Pennsylvania will be the only state in the U.S. to receive benefits from two clean regional hydrogen hubs, and that news was met with excitement and optimism at the Center for Energy Policy and Management’s recent “Harnessing Hydrogen: Exploring Local and Regional Opportunities in Appalachia” conference.
“I really feel (Oct. 13) was the dawn of the clean energy economy,” said Rich Negrin, secretary of the state Department of Environmental Protection and a speaker at the conference, held just four days after the announcement. A Philadelphia native and former manager of that city, Negrin had worked on the Mid-Atlantic Clean Hydrogen Hub (MACH2) proposal that involves eastern Pennsylvania. MACH2 was one of seven projects across the country selected to share $7 billion in federal funding.
The federal Department of Energy on Oct. 13 announced the successful projects from a pared-down group of 33 that were seeking the funding. The other successful project that will have pieces in Pennsylvania is the West Virginia-based Appalachian Regional Clean Hydrogen Hub (ARCH2).
The ARCH2 project, which also involves Pennsylvania and Ohio, will use the region’s abundant natural gas to make hydrogen and store the carbon emissions in underground rock formations using carbon capture and storage (CCS) technology. The project will create 21,000 direct jobs—including more than 18,000 in construction and more than 3,000 permanent jobs. The project will receive up to $925 million to leverage private investment from numerous partners, including Battelle, EQT, and CNX, with several parts of the hub planned for Pennsylvania.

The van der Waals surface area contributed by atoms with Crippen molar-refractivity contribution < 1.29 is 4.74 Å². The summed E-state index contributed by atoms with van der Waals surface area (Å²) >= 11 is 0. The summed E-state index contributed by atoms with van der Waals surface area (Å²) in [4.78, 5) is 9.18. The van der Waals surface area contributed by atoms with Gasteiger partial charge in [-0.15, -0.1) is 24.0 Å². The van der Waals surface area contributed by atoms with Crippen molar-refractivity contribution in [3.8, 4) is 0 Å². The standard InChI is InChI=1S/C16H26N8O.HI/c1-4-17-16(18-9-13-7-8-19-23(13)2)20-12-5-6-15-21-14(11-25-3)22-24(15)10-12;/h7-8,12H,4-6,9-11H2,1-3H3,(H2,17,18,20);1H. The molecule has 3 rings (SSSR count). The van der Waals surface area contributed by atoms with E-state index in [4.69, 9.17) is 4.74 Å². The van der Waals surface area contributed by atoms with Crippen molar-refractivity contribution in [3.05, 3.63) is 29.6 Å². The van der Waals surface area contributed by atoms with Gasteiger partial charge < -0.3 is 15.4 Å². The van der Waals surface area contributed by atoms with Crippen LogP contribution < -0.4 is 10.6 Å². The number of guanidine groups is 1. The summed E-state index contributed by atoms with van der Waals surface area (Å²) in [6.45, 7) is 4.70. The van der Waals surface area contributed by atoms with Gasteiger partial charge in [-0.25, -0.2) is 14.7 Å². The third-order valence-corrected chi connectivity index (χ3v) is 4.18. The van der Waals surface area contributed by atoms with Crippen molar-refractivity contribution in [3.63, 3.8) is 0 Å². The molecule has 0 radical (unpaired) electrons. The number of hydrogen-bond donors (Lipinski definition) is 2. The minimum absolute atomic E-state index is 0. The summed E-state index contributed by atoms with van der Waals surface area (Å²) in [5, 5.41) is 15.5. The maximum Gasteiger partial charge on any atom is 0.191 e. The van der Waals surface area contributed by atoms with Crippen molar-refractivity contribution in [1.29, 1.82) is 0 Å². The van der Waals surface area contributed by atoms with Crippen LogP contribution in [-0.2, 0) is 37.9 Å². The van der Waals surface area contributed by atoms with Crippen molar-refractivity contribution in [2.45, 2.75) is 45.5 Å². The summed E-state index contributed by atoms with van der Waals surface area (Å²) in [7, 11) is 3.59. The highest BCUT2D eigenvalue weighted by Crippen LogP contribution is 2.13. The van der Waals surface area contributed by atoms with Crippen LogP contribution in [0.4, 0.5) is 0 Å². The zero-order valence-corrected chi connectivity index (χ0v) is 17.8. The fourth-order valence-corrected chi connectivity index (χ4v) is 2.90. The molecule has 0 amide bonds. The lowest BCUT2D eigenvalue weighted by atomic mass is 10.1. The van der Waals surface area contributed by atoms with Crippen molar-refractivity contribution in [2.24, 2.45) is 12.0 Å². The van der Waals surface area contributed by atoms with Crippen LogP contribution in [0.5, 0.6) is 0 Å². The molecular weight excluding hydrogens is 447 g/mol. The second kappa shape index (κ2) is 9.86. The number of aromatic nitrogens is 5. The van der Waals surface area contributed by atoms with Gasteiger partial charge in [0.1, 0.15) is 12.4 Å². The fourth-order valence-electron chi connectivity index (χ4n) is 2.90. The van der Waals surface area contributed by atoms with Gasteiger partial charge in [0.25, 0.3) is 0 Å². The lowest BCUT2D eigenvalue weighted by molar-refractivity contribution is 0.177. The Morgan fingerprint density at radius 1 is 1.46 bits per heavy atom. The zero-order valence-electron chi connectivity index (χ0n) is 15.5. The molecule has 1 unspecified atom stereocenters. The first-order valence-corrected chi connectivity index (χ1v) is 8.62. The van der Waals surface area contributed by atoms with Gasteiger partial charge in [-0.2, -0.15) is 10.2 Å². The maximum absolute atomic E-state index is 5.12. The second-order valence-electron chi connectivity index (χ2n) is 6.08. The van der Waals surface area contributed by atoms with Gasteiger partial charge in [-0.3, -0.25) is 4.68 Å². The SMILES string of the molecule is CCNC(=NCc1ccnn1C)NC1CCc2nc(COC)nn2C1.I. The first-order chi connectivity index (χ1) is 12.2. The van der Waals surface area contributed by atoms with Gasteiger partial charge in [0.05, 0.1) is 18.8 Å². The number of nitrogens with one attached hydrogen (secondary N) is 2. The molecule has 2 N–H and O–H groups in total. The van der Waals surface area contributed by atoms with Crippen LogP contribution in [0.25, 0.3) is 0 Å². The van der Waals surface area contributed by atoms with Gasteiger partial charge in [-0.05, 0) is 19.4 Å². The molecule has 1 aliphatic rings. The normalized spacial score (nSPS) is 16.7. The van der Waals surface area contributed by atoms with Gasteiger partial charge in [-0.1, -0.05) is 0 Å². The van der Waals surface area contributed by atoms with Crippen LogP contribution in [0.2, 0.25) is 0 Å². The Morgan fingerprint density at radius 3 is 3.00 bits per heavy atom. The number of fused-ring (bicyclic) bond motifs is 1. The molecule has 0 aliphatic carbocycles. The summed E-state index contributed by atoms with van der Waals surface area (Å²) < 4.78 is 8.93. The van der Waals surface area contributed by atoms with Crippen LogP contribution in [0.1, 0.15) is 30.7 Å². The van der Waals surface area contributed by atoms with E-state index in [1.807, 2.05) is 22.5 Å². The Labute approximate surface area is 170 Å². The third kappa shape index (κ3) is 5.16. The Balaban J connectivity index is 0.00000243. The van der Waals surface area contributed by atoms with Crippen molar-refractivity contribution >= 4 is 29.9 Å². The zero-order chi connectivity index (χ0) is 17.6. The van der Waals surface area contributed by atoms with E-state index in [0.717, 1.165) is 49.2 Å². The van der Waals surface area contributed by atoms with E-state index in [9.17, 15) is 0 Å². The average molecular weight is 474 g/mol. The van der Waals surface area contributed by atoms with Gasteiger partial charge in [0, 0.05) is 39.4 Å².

The MACH2 project involves Pennsylvania, Delaware, and New Jersey and will produce hydrogen from renewable and nuclear energy. The hub, which will receive up to $750 million, anticipates creating 20,800 direct jobs—14,400 in construction jobs and 6,400 permanent jobs.
Adam Walters, senior energy advisor for the state Department of Community and Economic Development, explained the concept of a hydrogen hub to the center’s conference audience, noting that it is not just one place, but rather an “ecosystem” of interconnected suppliers, production facilities, transportation infrastructure, and end users.
Hydrogen is seen as a clean energy source that can help to reduce CO2 emissions from hard-to-decarbonize industrial sectors and long-distance transportation and help the U.S. meet its climate goals. The H2Hubs are expected to produce three million metric tons of hydrogen annually, reaching nearly a third of the 2030 U.S. production target, and reduce 25 million metric tons of carbon dioxide (CO2) emissions from end-uses each year.
Walters was involved in Pennsylvania’s unsuccessful application for the Decarbonization Network of Appalachia Hydrogen Hub (DNA H2Hub), spearheaded by the Team PA Foundation, which was seeking a Southwestern Pennsylvania-based network. However, he and others said that this region will still see benefits from the ARCH2 hub project and hope to find ways to take full advantage.
The other selected hub projects include the California Hydrogen Hub; the Gulf Coast Hydrogen Hub in Texas, the Heartland Hydrogen Hub in the Dakotas; the Midwest Hydrogen Hub, and the Pacific Northwest Hydrogen Hub. The hubs will produce hydrogen with a mix of clean energy sources including renewables, nuclear, and fossil resources with carbon capture.